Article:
Welcome to my favorites. Now don't disappoint!! = }

Savannah is so nice. It is one of my favorite little cities, and I hate most cities. This was far from the niceness of Savannah though, way out in Alabama. I like Alabama too though. The closest small town was cute, and out in the boonies there was this dog that we drove past multiple times that seemed to understand traffic safety. He waited patiently ten feet back from the street for us to pass every time. If there was at least some remote bit of me that had team spirit I'm sure I would appreciate all those fancy cursive capital A's they put on their barns and garages.

I'm honored and I will try to not screw it up ;)

How dare you make me so jealous with this awesome location and camping trip!

Thanks for using my community and I hope you and the rest of the squirrels have a great trip overall. 😉

You will just have to come out and camp with us one of these days. Just a hop, skip, and a jump from Australia. I'm sure you have rugged camping down way better than us.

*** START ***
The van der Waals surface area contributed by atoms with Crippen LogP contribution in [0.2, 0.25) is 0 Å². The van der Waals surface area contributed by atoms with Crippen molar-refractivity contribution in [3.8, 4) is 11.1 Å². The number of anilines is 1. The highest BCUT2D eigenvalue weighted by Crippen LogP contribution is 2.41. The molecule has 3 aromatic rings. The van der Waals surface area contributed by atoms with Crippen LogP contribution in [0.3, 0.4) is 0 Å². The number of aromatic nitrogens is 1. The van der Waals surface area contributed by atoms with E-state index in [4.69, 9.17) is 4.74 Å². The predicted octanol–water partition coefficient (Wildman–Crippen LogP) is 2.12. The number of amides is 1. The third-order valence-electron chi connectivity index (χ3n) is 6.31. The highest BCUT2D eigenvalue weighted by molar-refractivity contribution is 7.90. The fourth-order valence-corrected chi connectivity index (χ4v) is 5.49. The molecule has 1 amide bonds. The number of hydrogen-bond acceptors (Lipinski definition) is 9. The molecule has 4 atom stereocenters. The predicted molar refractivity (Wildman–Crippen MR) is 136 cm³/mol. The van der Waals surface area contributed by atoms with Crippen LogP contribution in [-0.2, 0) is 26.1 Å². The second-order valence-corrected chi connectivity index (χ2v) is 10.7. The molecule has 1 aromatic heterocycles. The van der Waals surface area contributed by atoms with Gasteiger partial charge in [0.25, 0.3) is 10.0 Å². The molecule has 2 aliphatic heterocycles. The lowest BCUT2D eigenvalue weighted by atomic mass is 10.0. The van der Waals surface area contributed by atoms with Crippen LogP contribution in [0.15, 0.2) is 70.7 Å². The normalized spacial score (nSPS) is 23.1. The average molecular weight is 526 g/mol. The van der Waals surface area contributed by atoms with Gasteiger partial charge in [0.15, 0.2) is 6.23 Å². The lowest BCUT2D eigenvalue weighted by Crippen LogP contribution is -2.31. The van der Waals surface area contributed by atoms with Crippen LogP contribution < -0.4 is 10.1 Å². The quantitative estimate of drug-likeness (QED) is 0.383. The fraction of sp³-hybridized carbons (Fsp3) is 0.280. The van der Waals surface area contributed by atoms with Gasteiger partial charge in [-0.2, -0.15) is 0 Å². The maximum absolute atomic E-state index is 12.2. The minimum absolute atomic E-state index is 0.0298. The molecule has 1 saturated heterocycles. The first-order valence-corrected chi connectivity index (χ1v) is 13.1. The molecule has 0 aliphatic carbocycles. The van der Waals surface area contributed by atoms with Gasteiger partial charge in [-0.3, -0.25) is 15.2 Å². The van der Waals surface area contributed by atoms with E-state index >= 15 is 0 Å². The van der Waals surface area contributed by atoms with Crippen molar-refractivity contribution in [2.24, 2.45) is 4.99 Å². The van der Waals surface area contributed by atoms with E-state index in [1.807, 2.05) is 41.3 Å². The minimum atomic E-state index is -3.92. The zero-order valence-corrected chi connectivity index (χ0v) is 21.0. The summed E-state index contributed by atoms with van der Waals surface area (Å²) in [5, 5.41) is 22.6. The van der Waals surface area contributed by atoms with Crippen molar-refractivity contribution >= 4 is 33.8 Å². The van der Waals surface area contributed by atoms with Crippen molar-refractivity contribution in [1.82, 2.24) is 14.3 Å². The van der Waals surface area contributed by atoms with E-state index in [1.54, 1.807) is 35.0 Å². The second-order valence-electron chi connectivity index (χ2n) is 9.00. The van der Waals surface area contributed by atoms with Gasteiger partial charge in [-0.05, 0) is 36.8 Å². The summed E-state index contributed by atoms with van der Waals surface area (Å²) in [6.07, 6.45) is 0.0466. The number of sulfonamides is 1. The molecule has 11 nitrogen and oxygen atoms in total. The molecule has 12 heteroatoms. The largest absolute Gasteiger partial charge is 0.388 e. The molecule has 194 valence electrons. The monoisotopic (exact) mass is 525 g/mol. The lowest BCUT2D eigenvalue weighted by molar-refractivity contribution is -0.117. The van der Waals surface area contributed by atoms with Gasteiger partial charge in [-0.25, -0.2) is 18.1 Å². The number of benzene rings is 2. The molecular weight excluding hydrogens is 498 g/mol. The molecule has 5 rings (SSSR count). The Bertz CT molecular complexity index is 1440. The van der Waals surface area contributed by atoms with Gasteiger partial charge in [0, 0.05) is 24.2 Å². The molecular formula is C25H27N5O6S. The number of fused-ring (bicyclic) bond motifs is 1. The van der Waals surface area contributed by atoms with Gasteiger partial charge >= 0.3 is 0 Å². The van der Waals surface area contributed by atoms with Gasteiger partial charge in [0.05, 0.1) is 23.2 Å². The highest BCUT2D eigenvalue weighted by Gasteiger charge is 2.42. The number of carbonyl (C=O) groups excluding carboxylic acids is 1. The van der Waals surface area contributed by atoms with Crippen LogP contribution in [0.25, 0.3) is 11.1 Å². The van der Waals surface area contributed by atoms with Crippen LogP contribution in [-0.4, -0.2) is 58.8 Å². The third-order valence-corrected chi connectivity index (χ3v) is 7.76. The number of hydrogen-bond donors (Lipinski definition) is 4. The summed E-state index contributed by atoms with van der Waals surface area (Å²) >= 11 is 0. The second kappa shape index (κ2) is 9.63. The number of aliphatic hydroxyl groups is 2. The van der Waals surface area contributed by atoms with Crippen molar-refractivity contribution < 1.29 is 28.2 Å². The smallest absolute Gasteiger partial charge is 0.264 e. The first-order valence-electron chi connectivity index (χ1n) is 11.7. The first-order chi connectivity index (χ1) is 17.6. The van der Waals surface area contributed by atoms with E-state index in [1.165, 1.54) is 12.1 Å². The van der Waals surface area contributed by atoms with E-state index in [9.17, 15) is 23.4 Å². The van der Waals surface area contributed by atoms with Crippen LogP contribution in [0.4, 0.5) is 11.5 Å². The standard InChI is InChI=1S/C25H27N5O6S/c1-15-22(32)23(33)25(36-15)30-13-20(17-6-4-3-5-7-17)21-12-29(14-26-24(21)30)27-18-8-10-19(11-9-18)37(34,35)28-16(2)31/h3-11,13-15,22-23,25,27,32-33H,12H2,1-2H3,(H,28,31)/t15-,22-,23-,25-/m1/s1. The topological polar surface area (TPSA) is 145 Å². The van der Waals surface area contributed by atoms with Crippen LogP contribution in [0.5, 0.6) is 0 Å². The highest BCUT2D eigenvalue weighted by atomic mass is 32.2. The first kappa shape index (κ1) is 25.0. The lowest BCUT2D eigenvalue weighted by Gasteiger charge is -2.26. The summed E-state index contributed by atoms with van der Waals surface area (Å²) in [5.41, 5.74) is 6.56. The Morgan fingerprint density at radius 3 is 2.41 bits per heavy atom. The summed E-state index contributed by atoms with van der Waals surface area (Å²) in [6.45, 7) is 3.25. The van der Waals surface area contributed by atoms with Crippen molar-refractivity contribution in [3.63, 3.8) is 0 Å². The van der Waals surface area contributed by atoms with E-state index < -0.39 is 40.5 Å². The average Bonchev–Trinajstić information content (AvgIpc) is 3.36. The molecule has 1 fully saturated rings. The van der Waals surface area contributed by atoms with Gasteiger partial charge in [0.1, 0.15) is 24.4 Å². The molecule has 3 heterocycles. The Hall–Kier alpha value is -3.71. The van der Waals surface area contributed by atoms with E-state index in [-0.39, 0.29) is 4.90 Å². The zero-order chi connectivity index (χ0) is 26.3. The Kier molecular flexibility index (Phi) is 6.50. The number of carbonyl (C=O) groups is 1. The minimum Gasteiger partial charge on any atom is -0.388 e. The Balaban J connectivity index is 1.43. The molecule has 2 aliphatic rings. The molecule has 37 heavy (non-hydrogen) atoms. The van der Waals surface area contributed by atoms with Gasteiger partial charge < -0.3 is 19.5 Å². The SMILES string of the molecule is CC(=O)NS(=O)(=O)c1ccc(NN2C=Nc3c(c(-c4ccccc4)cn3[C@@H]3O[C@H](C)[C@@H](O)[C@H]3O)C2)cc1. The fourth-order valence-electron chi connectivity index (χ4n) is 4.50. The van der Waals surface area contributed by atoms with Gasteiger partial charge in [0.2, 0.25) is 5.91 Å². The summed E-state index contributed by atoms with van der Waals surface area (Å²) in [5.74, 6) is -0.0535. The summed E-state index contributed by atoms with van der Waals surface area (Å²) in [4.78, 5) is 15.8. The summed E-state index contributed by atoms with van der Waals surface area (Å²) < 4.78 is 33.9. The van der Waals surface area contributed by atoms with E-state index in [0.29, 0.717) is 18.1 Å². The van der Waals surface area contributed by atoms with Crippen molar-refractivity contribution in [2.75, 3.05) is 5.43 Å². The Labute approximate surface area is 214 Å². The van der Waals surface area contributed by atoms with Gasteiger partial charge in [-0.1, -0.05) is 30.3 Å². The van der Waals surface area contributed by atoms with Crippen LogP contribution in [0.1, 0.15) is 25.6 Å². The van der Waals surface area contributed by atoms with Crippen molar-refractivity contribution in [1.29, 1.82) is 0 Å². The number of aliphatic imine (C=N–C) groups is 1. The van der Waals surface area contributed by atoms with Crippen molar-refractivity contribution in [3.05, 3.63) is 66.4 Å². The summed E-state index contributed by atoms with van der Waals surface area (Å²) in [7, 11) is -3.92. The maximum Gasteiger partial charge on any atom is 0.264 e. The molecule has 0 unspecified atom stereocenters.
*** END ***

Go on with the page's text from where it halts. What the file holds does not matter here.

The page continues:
Thank you, I hope all of it goes fabulously too :)

I'd be more than happy to go squirrel-camping with you! And yeah, Australia to America? Not far at all! Lol.

When I camp I usually go to remote and wilderness places where self-sufficiency is required and I am good at it, but anywhere in the outdoors works and that lake in this posts looks like a legit place to be. 😊

Yes, I like more isolated places too. Most of the places are not on this trip, because they were conveniently located near the highway, so that we do not lose too much time. And several national parks that are kind of must-do. Have a lot to cover in only 2 1/2 weeks. Funny, I was just talking to my sister-in-law, and she was bringing up the most deadly this, and the most deadly that, all in Australia. She was calling it The Death Zone. Lol. You just enjoy camping in your death zone. I will just be out here camping with the mountain lions and bears this week :)

We did see a tarantula just cruising across the path and I was legit freaked out. Mountain lions, okay. Tarantulas, not cool.

Those close-to-highway locations are usually predictable, but they're so convenient and with a limited time available they do a good job.

she was bringing up the most deadly this, and the most deadly that, all in Australia. She was calling it The Death Zone.

Australia is like that, but death-zone camping is what I do and so far death has not come to visit. We don't have mountain lions and bears though...Well, we have koala bears, but they don't often bother us, except for when they want a cuddle.

You can keep all the tarantulas Gin, spiders and G-dog's do not get along well at all.

I do not even know what to say except offer a solution for you...

Why thank you. The beach ball has now deflated, but I will keep it in mind, should I start to feel like a bobble-head again.